The Great Library Rundown, Part 4: Here Be Black Holes

Space Reads

It may surprise you to learn, Dear Readers, that as a kid I wanted to be not a writer or a historian, but an astrophysicist. My parents gave me a subscription to Astronomy and a telescope, entertained my wild theories about gravity, and  took me out to see Mir and the planets after dark, which I loved.

And then I realized that astronomy and physics are all about math. Valiantly as I might have tried, math never clicked for me, and thus here you find me, an editor and writer.

Still, I love dipping back into the world of spacetime, so to speak. Here are two science-related titles for your consideration.

Seven Brief Lessons on Physics, by Carlo Rovelli, translated by Simon Carnell and Erica Segre

IMG_7035I absolutely loved this tiny (81 pages, not counting the index) book. In plain language, Carlo Rovelli discusses the twentieth and twenty-first centuries’ greatest discoveries and theories in physics, ranging from relativity to particle physics and back again. The section on heat and the nature of time completely fascinated me. Do note that one isn’t going to completely grasp these concepts after reading; this is more of a mind-opening book, the kind that encourages curiosity and further reading (take this: “The heat of black holes is like the Rosetta stone of physics”).  I will definitely be buying a copy of this book for my shelf at home–it’s the kind of book I want to dip back into from time to time. Highly recommended.

Black Hole Blues and Other Songs from Outer Space by Jana Levin

IMG_6798I requested this book after reading Maria Popova’s (of Brain Pickings) ringing endorsement, but I was, unfortunately, quite disappointed. The book is about the decades-long attempt to record gravitational waves (produced in the collision of black holes)—a worthy,  interesting, and timely topic: LIGO (the laser interferometer gravitational-wave observatory) detected gravitational waves in February, 100 years after Einstein’s prediction of their existence. Jana Levin focuses on the personalities of the original movers and shakers behind the push to build the massive LIGO machines, and while this might have been a good strategy, the execution is problematic. Long sections of interviews are reproduced without commentary, for example, leaving the reader in the dark about the author’s analysis of various points of contention. Throughout the book, crucial scientific terms that a layperson wouldn’t be expected to know aren’t explained, and I found multiple grammatical errors and stylistic infelicities (perhaps the book was rushed through production after the LIGO detection). This is, alas, a book that would have worked better as a long-form magazine story (like the story about earthquakes in the New Yorker that just won the Pulitzer).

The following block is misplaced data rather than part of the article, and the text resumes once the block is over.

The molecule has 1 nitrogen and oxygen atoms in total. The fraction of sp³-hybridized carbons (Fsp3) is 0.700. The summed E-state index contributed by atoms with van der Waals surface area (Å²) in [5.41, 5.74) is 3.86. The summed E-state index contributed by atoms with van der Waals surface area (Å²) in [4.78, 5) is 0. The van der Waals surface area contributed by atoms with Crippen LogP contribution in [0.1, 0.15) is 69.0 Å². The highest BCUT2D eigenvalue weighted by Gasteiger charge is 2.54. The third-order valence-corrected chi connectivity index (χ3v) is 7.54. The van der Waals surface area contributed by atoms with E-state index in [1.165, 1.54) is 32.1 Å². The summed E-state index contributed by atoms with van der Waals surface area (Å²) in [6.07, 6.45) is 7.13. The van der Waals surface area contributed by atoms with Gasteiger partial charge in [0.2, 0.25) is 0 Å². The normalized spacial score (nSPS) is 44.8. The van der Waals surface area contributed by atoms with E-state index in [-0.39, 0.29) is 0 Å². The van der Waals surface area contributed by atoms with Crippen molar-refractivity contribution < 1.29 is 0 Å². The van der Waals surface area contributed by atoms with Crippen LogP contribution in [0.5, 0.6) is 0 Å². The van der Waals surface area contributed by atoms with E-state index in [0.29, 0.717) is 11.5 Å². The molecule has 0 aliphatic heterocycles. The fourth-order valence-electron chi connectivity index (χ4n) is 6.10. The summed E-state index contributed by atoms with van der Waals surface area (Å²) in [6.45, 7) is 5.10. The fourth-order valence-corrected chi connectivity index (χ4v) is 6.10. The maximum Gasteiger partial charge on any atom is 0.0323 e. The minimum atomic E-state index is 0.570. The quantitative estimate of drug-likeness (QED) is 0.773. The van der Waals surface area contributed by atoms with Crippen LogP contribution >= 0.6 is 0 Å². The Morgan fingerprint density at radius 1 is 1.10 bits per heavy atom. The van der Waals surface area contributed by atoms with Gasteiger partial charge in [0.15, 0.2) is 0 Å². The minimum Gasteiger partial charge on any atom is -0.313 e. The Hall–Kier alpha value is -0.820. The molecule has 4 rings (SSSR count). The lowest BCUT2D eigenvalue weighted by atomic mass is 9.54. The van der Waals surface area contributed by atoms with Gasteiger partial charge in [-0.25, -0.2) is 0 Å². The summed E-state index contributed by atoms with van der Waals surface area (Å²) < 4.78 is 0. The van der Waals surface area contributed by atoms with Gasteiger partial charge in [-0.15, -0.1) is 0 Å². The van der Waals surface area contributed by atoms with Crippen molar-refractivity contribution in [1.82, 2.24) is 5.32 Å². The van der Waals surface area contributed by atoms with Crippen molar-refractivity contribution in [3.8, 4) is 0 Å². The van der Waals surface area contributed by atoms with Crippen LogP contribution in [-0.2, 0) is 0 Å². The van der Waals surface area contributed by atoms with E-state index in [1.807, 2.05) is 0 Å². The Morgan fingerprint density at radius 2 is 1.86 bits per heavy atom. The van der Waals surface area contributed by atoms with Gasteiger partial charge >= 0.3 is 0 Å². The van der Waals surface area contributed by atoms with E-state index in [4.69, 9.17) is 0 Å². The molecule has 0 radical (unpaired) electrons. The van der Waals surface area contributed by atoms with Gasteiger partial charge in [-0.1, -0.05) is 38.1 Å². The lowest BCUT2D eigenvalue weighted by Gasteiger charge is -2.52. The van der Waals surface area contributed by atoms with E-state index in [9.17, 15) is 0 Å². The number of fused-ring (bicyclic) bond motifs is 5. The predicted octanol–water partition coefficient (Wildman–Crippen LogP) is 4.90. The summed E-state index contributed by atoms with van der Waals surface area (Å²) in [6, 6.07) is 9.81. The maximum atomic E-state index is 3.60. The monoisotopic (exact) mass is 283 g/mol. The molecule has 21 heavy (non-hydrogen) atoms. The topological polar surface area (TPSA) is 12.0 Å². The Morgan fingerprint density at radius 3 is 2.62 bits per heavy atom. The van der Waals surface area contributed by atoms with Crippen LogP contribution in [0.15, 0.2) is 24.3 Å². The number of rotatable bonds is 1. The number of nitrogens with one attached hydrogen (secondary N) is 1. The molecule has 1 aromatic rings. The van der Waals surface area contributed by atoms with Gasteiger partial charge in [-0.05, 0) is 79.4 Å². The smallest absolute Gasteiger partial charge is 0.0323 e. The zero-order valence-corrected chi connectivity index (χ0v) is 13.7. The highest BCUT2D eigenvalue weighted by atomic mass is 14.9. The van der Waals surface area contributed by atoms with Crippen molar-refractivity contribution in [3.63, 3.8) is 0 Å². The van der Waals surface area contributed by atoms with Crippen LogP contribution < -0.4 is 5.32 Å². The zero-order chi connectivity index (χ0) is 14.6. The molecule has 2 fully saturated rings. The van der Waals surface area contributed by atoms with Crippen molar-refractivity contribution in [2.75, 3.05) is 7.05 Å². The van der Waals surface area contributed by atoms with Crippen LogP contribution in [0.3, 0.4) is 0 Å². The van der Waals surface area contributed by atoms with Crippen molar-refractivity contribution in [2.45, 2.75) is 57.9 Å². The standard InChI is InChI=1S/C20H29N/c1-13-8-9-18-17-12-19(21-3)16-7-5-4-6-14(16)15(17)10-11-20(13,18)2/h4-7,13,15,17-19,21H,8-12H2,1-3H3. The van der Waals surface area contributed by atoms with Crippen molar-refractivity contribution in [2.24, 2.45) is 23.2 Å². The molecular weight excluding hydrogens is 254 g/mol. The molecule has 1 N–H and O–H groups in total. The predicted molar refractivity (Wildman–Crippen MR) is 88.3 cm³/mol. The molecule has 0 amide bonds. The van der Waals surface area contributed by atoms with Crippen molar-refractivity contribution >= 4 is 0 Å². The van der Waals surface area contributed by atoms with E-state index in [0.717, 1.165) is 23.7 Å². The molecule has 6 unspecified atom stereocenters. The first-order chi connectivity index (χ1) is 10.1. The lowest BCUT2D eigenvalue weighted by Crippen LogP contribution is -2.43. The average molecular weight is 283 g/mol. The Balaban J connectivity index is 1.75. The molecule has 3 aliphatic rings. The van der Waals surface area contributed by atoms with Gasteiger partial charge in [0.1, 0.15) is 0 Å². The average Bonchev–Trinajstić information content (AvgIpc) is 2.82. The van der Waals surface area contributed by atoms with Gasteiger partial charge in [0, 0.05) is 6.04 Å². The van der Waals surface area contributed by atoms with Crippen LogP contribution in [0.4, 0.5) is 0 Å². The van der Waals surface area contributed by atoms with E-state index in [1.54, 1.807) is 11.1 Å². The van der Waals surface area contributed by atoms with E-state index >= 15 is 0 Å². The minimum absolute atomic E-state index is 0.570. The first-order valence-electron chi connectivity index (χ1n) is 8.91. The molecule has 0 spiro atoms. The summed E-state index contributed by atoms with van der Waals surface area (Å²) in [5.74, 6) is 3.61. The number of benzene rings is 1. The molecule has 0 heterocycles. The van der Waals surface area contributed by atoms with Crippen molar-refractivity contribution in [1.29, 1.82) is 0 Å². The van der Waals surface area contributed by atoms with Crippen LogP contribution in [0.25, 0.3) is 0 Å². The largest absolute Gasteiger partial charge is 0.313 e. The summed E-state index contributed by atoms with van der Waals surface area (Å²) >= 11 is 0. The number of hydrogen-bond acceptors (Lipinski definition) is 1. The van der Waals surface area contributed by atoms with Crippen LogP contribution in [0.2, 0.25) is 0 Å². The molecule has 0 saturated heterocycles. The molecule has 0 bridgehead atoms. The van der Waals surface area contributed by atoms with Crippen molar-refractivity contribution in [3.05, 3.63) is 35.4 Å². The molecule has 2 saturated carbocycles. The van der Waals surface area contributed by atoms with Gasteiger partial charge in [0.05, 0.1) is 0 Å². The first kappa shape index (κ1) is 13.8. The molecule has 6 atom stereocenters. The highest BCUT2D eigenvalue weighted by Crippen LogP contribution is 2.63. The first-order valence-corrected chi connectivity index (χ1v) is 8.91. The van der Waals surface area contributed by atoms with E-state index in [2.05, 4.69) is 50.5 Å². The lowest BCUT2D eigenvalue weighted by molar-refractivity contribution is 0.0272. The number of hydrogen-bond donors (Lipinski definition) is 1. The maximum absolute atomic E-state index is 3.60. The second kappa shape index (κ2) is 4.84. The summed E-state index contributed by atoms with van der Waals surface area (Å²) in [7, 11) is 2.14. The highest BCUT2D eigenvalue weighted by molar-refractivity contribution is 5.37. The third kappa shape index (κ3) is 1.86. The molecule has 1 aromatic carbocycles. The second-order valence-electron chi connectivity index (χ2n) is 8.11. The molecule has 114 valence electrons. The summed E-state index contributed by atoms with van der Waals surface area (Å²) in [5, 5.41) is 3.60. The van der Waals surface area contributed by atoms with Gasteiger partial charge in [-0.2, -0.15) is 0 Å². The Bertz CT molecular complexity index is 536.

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5 thoughts on “The Great Library Rundown, Part 4: Here Be Black Holes

  1. I wanted to be a paleontologist when I was a kid 😉 I’d heard of the Rovelli but you make it sound more interesting than I might have expected. Have you read Einstein’s Dreams by Alan Lightman?

  2. An 81 page history lesson in physics sounds just about right.
    Although I’m a science major, physics was my least favourite subject. But only because I hated *doing* the physics, and not so much because I didn’t like the ideas. The ideas and history of it are much more fun. Thanks for this recommendation – I’m going to look for it!

  3. Bravo! Great review. First, the topic is fascinating. Second, it’s so refreshing to hear someone say that some of these books would have been better magazine articles. Can’t wait to read the first one!

  4. Pingback: Another Year in Books: Best of 2016 | Rosemary and Reading Glasses

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